The whole social ecosystem is connected and information is getting accessed from all dimensions. It is very important for all of us to keep an eye on the data security aspects of our digital exposure.
On Safer Internet Day
Mr. Nikhil Arora, Vice President, and Managing Director, GoDaddy India commented, “The global pandemic necessitated many SMEs to take their businesses online, thereby requiring them to also pay attention to security for their business websites, helping to protect them from vulnerabilities and threats. This makes it critical for SMEs to choose their hosting partners carefully for those that can provide a more secure online experience, including for example: security tools, system updates, password protection and monitors their websites continuously. We at GoDaddy, offers both 24/7 monitoring and quick response time, along with solutions, which includes anti-virus, anti–spam and firewall protections for optimum safety. Moreover, our services include comprehensive protection through Website Security, SSL Certificates, Back-up & Restore, Firewall, and CDN as a bundled security solution package for budding businesses. These prominent security solutions help build greater customer trust as it demonstrates the website and business legitimacy. GoDaddy continues to support Indian small businesses and entrepreneurs with an integrated suite of online tools and solutions with security protections, that are easy to use and affordable.”
Internet Security Commentary from Kaspersky
Kaspersky discovered that a malicious campaign dubbed Roaming Mantis, previously targeting mostly Asian regions, is expanding its infections via actively smishing (attacking through phishing mobile text messages and redirecting users to malicious content) new targets in Germany and France. The actor behind the campaign spreads mobile malware and phishing pages to collect targets’ private information and steal their money. The infected device then sends SMiShing messages to the next set of targets, like those that are in the user’s list of contacts for example.
In April 2018, Kaspersky researchers first discovered the Roaming Mantis. At the time, these cybercriminals only infected Android smartphones and targeted mostly Asian regions (South Korea, Bangladesh, and Japan). The campaign has evolved significantly in a short period of time. Since 2018, they have used various attack methods such as phishing, mining, smishing, and DNS-hijacking. The group has now expanded its geography, adding European countries to its main target regions.
The most affected countries are France, Japan, India, Germany, and Korea
Typically, the smishing messages contain a very short description and a URL to a landing page. If a user clicks on the link and opens the landing page, there are two scenarios in the Roaming Mantis campaign. In the first scenario, if it’s an iOS user, they are redirected to a phishing page imitating the official Apple website and are prompted to input the credentials. In the second scenario, the Android device gets infected by malware after clicking on the link in the smishing message. Then the actor starts sending SMiShing messages to new targets via the infected device, both from the user’s list of contacts and generated phone numbers. SMS texts, as a more personal communication channel, also naturally lower a person’s defenses against threats, as users usually do not expect to receive a malicious message from the people they know. This campaign against both iOS and Android users in France and Germany was so active that the police and local media published SMiShing alerts.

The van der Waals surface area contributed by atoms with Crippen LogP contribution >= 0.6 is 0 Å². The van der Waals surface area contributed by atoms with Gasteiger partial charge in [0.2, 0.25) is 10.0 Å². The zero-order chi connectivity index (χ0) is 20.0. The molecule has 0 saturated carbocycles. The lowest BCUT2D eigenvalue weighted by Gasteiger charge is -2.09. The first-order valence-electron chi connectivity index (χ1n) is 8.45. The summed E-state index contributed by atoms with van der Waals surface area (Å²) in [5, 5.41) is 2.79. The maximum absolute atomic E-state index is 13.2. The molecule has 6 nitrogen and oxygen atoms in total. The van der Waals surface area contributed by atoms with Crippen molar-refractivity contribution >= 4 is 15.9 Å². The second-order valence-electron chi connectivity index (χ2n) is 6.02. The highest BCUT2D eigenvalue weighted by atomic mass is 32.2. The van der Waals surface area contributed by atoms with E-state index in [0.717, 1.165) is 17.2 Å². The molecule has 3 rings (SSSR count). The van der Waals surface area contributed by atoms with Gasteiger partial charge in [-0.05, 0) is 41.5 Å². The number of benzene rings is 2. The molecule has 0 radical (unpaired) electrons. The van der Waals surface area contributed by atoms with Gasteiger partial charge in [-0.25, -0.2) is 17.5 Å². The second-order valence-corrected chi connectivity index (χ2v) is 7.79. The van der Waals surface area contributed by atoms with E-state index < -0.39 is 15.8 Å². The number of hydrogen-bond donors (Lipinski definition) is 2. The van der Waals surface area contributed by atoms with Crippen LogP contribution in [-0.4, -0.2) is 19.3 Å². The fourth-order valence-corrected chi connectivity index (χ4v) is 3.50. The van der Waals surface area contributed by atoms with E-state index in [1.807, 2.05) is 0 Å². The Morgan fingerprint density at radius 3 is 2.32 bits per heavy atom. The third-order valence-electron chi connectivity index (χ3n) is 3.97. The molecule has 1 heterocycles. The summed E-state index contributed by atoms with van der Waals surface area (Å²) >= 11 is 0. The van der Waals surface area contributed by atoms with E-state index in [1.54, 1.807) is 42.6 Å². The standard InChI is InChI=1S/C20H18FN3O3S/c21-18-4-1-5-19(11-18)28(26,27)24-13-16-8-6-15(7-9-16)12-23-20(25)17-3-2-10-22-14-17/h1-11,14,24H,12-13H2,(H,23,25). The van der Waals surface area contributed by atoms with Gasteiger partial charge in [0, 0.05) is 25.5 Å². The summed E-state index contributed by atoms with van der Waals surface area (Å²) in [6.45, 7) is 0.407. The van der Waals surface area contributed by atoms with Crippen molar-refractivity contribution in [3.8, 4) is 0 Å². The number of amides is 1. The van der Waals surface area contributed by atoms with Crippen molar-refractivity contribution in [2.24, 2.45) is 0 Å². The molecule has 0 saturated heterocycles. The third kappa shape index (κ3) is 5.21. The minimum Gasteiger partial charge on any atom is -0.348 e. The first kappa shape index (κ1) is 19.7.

SMiShing alerts on German and French websites
The actor sets up a feature so that it always checks the region of the infected Android device in order to display a phishing page in the corresponding language. In previous versions it was only used to check for three regions: Hong Kong, Taiwan, and Japan. Kaspersky experts observed an update in the latest version of the payload part, and now Germany and France have been added as new regions. Using the native language of targets allows the actor to manipulate a user’s decision-making and eventually convinces them to share their personal information and bank details.
Compared to earlier versions, there is also a new modification in the backdoor commands. The developer added backdoor commands to steal photos from infected devices, but information on how exactly the actor uses stolen pictures has not yet been found. However, cybercriminals often use personal photos to get money through blackmail or sextortion.
“Roaming Mantis has actively evolved over the past five years, coming up with new ways to attack, as well as expanding the territory of targeted countries. We predict these attacks will continue in 2022 because of the strong financial motivation, especially with the advent of new backdoor features that allow the actor to use victims’ photos. To keep users around the world safe, we are constantly researching and reporting on the latest Roaming Mantis activity,” comments Suguru Ishimaru, senior security researcher at Kaspersky’s Global Research and Analysis Team (GReAT).